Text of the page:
Yes I think the Miranda thing started some time in the eighties, but before that Prinz was their own brand for all sorts of products
… cameras, radios, alarm clocks etc, I suspect from myriad sources. The cameras were rebadged Zenits, the accessory lenses? Who knows?
They also had exclusive rights to Chinon in the UK … who made some pretty decent kit, much overlooked these days. My mum worked for PTP, who were Dixon’s photo processing outfit, so I got staff discount, free film and cheap processing, which is why I got a Chinon CS after the Zenit. A sort of knock of Spotmatic, but very nicely made all the same (more than can be said for that Zenit).
Oh I didn’t know Prinz extended to other items. I had a Prinzflex (or maybe Prinzgalaxy?) lens once, didn’t exactly bowl me over!
I’ve had a few Chinon K mount SLRs and they’ve been pretty good, a genuine alternative to a Pentax ME Super etc. The Auto Chinon 50/1.7 is a cracking little lens, I wrote about it before – https://35hunter.wordpress.com/2017/04/07/lens-love-2-auto-chinon-50mm-f1-7-pk/
I also had an older M42 Chinon 55/1.7 which was lovely too.
With M42, anything seems a bit redundant to me when you can have an Asahi SV or S1a or Spotmatic for very little. Zenits are dirt cheap and I have got some very pleasing results, but a bit too primitive for my liking!
The Helios 44 lenses are fab though!
Prinz lenses had a rep for being pretty awful, deserved or not. I have no idea who made them. I had some Prinz binoculars that were quite good. Most of their consumer electronics were kind of cheap and nasty … but probably look quite solid compared to todays’ cheapest.
The Chinon M42 55mm/1.7 was the lens that came with the Chinon I had. I loved that camera. At the time second hand Spotmatics weren’t cheap, I think they had a bit of a cult following even then, but the manual M42 Chinon was a pretty good copy. After that I had a Rolleiflex SL35E, which looking back on it wasn’t a good move. . I got it when Rollei was in financial difficulties. I saved up the money from my Saturday job and sold the Chinon. duh. It had a seriously good standard lens (a West German Zeiss designed 50mm/1.8 Planar), but the handling seemed a little clunkier to me even if it was automatic. It clapped out on me ten years later with zero chance of a fix. The Chinon I had sold to a friend was working still just fine. After that a used Minolta 35mm auto zoom of some sort, which actually took far superior photos than any subsequent digi compact I had.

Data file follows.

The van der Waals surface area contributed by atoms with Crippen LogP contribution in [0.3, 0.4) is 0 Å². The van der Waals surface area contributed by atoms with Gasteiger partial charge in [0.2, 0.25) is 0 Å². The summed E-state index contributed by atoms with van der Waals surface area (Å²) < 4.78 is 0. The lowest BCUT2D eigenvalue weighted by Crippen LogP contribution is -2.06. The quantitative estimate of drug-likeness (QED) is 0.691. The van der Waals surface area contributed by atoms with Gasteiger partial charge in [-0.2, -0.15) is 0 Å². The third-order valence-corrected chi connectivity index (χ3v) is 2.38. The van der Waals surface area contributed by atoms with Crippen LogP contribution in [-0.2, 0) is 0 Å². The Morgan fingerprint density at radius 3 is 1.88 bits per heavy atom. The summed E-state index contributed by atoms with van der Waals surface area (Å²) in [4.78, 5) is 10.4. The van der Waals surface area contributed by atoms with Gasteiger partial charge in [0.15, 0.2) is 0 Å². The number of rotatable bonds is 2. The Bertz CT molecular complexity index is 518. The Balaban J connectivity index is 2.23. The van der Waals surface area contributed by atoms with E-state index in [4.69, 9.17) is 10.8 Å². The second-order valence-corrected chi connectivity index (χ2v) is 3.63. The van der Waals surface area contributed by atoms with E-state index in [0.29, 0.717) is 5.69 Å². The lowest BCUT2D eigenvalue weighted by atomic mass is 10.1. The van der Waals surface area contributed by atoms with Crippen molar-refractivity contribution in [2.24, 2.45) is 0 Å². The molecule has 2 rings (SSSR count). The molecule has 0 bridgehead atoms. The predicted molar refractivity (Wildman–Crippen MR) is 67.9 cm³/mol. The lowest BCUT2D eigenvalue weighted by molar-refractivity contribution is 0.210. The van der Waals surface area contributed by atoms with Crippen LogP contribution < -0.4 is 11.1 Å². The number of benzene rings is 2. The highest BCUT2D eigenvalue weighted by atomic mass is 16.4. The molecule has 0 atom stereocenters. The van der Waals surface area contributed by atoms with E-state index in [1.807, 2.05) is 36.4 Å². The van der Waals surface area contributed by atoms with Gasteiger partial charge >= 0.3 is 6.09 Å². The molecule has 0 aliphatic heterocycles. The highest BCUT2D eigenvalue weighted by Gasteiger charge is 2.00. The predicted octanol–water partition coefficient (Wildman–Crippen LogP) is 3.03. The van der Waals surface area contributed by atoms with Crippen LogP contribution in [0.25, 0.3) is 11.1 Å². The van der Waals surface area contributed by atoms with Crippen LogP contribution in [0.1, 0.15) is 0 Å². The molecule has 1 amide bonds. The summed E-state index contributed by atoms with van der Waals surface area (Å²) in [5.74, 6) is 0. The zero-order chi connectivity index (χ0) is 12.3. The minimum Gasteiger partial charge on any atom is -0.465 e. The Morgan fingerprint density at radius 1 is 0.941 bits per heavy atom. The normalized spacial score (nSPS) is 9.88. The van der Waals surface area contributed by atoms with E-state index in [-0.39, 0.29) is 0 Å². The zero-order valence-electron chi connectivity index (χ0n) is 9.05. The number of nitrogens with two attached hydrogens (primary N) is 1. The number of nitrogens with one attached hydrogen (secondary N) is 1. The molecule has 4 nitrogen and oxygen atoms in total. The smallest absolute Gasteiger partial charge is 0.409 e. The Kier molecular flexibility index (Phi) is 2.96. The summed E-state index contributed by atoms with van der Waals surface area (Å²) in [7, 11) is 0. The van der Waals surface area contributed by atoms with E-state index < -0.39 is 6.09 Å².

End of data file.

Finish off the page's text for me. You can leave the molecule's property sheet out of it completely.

What I liked about that Chinon, and I expect when this OM1 is ship shape too, was the simple +/- metering.There is a lot to be said for it. With a bit of practice it’ was as quick to use as the auto exposure on the Rollei and like many “obsolete” analogue systems, gave you more information than you realised until you lost it and LED displays became the thing. I have to admit I didn’t appreciate the Helios I had on the Zenit … let’s just say the camera itself was pain enough that you could have fit anything on it and you would want something else 🙂
Anyway, I took the OM40 for a long walk in the country today. Had a great time. I’d forgotten how easy it is to bang your way through a roll of film though. I’m going to need to learn to be picky or this may not be so cheap 😉 Also manual focus on a good bright viewfinder. I’d forgotten what it was like to just focus on exactly what you want to be in focus, rather than trying to trick an auto into focussing on something other than what it wants to focus on. Feel like I’ve come home.
If I had started a generation earlier it would probably have been some sort of second hand TLR and the understairs cupboard as a darkroom, and I’d be claiming that real photographers have a squint, a crick in the neck and smell of chemicals.
Oh I had one of those Rollei Planars, two in fact! I’d read they were one of the best 50s ever made, but in a relatively obscure mount (Rollei QBM) so they didn’t tend to draw the prices the other Zeiss lenses did. I got an adapter for my NEX to use them on and ordered one. Unfortunately it didn’t work, the aperture pin didn’t work. I sent it back to the seller and he promptly sent me another, allegedly also recently serviced. But that one had just the same issue. So I returned that and decided it wasn’t meant to be! But there are a number of lenses in that mount that are very highly regarded.
Re the +/- metering, yeh that’s the appeal of cameras like the Spotmatic F, K1000, KM etc. All you needed to is get the needle horizontal.
Great to hear how much you enjoyed the OM40! I’m sure the OM1 will be at least as enjoyable… Let me know!
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Oh I can answer that question easily. In 1981 I was using a Yashica TL Electro X, which was all I could afford. It had the one 50mm lens. In 1984 I bought a new Contax 139 Quartz, with the Planar 1.7/50. That was what I shot for the next 20 years, when I moved to digital, using about four cameras starting with the very basic to an entry level Canon EOS about seven years ago. Three years ago I rediscovered my Contax, which remains my favourite. Although I now have several bodies and a small collection of lenses!
So, if you started in 1981 Steve, what might you have chosen if born a generation before, say you started shooting in 1956?
Ah that is harder. Possibly a Kodak folder, or maybe something like one of the cheaper 35mm viewfinders like a Zeiss Ikon Contina or Voigtlander Vito….
I had a couple of Vito B cameras, very cute and elegant little things.